It is impossible to open a newspaper, surf the web or turn on the TV and not see or hear something about the avian flu and the potential for a pandemic. Experts predict that if the pandemic hits full force, up to 40 percent of the population could become infected within just two weeks. Literally, hundreds of thousands could die.
Is there some media hype? Perhaps. However, as we all know (or should know) from Hurricane Katrina, it's incredibly dangerous to fail to comprehend the incomprehensible.
To varying degrees, all businesses need to prepare now for how they will operate in the event of a pandemic. This article discusses some of the more salient employment considerations organizations will need to consider as part of the planning process.
Legal Duty To Prepare And Protect
The business need to prepare for a pandemic is axiomatic. However, there also are legal considerations that support the business imperative.
Under OSHA's general duty clause, an employer has a duty to maintain a safe workplace for its employees.
Employers also may be liable to third parties under common law negligence principles. More specifically, if infected employees come into contact with third parties (customers, clients, etc.), the employer may be liable for negligence if a jury concludes that the employer knew or should have known the employees were infected and failed to take appropriate barrier precautions.
There also are contractual considerations. If a large percentage of the work force is absent, an employer may not be able to meet its contractual obligations to customers, clients, etc. The absence of reasonable efforts to prepare for a pandemic makes less likely any defense otherwise available to non-compliance.
These are only some of the legal risks in not preparing adequately. Be as creative as a plaintiffs' lawyer, and you can come up with endless possibilities.
Reliance On Professionals
While the need to develop a crisis plan is clear, less clear is how much is enough. To make this determination, employers are well advised to consult with crisis management professionals, who will see things that we otherwise would not see. Also, consultation with such professionals will help demonstrate that we have acted reasonably (in other words, not negligently), assuming, of course, that we follow their advice.
One particularly difficult aspect of crisis management is whether and when to quarantine employees. The employer is the arbiter of the clash of rights between the healthy and the infected.
When it comes to these and other medical issues, we should seek out and rely upon medical advice. A pandemic is not inconsistent with the ADA's mandate that we make medical judgments based on objective medical information and not unfounded subjective fears.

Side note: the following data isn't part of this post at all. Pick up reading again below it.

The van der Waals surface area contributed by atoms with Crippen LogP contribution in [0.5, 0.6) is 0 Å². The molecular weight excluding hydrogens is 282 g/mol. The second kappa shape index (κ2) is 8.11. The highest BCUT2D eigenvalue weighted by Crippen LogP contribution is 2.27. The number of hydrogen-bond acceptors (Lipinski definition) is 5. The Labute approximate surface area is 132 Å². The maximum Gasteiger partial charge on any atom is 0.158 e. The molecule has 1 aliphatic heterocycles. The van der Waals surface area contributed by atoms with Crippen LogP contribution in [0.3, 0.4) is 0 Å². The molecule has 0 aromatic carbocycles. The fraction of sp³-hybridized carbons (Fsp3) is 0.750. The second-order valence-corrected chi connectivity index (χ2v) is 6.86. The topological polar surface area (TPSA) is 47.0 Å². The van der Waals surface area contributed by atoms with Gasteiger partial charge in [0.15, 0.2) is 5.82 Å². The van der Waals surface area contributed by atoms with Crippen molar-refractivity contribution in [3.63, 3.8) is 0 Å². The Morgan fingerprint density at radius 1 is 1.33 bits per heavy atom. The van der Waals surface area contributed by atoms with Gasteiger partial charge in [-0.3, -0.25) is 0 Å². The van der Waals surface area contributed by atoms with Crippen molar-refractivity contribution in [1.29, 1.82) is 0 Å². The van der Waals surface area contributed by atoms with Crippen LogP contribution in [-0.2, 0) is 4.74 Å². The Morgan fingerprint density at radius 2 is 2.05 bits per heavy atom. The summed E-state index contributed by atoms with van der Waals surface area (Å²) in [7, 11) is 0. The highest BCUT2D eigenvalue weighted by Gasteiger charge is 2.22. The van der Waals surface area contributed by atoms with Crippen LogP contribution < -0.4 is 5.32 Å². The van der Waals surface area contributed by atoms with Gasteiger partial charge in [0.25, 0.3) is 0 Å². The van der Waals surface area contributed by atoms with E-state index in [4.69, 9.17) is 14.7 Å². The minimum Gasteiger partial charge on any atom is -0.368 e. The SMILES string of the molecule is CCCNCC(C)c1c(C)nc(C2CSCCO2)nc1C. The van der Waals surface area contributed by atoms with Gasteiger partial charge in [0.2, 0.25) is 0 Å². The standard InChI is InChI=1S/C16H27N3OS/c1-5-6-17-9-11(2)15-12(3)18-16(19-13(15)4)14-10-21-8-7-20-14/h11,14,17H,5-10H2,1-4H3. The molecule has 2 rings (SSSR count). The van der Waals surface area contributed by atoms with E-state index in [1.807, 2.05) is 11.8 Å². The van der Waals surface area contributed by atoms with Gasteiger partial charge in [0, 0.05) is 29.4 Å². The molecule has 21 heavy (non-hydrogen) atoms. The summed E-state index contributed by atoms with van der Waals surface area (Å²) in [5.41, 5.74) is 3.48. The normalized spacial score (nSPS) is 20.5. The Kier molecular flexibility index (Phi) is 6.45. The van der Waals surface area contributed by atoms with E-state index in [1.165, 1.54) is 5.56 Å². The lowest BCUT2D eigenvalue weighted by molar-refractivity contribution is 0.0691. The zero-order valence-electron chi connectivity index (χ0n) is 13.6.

Of course, if there is a pandemic, it is going to be tough to find professionals to guide you. Engage them now, when you can. Consider developing contractual obligations with them to provide you with priority service in the event of an emergency.
In the interim, you can get started by taking advantage of some of the information provided online by the various branches of the federal government. In particular, check out and act upon:
The most obvious employment impact of a pandemic is not having the labor power necessary to operate fully. Every employer will need to figure out what are the core functions that must be done, how many people it takes to get them down and how to get them done in the event the work place is not a safe place.
One partial answer is telecommuting. However, what we do for crisis management purposes may be discoverable and relevant for employment purposes independent of the crisis.
As we all know, employees sometimes request telecommuting as a reasonable accommodation for a physical or emotional condition. Sometimes, our response is that the employee cannot perform the job remotely, since some of the essential functions must be done at work.
But what happens if the crisis management plan indicates that certain jobs can and in fact must be done remotely in the event of an emergency? If discovered in litigation, the crisis plan may undercut an employer's position that telecommuting is not a reasonable accommodation for a particular position.
This risk can be minimized if the employer makes clear in its crisis plan that the potential viability of telecommuting is only for a limited period of time. Moreover, if an employee who telecommutes cannot perform all of the essential functions, the employer should document this too. This helps an employer argue that, while 70 percent is better than zero percent during a crisis, that does not mean an employer must settle for only 70 percent in the absence of a crisis.
Expanded telecommuting is not the only operational change that employers will need to consider. Employers also may need to consider schedule changes, cross-training, having supervisors perform non-supervisory work, extended overtime, etc.
In the non-union context, these issues can be difficult. In the union context, they are potentially more troublesome.
Employers need to consider whether there are any contractual restrictions. Even if the contract does not impose restrictions with regard to a desired change, the employer still may need to provide the union with notice and bargain upon request.